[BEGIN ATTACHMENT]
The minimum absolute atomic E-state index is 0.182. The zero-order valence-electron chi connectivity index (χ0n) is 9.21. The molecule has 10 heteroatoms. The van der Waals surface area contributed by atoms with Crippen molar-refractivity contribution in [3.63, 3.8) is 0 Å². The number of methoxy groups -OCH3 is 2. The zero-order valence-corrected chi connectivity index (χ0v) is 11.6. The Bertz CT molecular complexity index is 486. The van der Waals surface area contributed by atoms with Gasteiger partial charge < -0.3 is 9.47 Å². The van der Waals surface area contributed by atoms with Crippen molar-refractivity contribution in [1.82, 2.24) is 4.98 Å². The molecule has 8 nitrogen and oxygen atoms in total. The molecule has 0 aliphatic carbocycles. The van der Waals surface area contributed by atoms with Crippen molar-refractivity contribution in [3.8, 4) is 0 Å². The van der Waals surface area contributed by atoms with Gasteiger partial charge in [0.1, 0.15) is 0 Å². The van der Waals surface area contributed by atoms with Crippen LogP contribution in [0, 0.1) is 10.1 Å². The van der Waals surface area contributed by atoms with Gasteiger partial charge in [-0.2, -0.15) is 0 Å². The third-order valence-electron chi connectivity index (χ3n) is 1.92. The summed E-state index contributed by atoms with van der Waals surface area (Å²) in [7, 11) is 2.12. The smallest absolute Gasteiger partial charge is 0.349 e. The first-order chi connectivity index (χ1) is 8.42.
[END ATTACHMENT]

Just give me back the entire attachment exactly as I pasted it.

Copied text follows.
The minimum absolute atomic E-state index is 0.182. The zero-order valence-electron chi connectivity index (χ0n) is 9.21. The molecule has 10 heteroatoms. The van der Waals surface area contributed by atoms with Crippen molar-refractivity contribution in [3.63, 3.8) is 0 Å². The number of methoxy groups -OCH3 is 2. The zero-order valence-corrected chi connectivity index (χ0v) is 11.6. The Bertz CT molecular complexity index is 486. The van der Waals surface area contributed by atoms with Gasteiger partial charge < -0.3 is 9.47 Å². The van der Waals surface area contributed by atoms with Crippen molar-refractivity contribution in [1.82, 2.24) is 4.98 Å². The molecule has 8 nitrogen and oxygen atoms in total. The molecule has 0 aliphatic carbocycles. The van der Waals surface area contributed by atoms with Crippen molar-refractivity contribution in [3.8, 4) is 0 Å². The van der Waals surface area contributed by atoms with Gasteiger partial charge in [0.1, 0.15) is 0 Å². The van der Waals surface area contributed by atoms with Crippen LogP contribution in [0, 0.1) is 10.1 Å². The van der Waals surface area contributed by atoms with Gasteiger partial charge in [-0.2, -0.15) is 0 Å². The third-order valence-electron chi connectivity index (χ3n) is 1.92. The summed E-state index contributed by atoms with van der Waals surface area (Å²) in [7, 11) is 2.12. The smallest absolute Gasteiger partial charge is 0.349 e. The first-order chi connectivity index (χ1) is 8.42.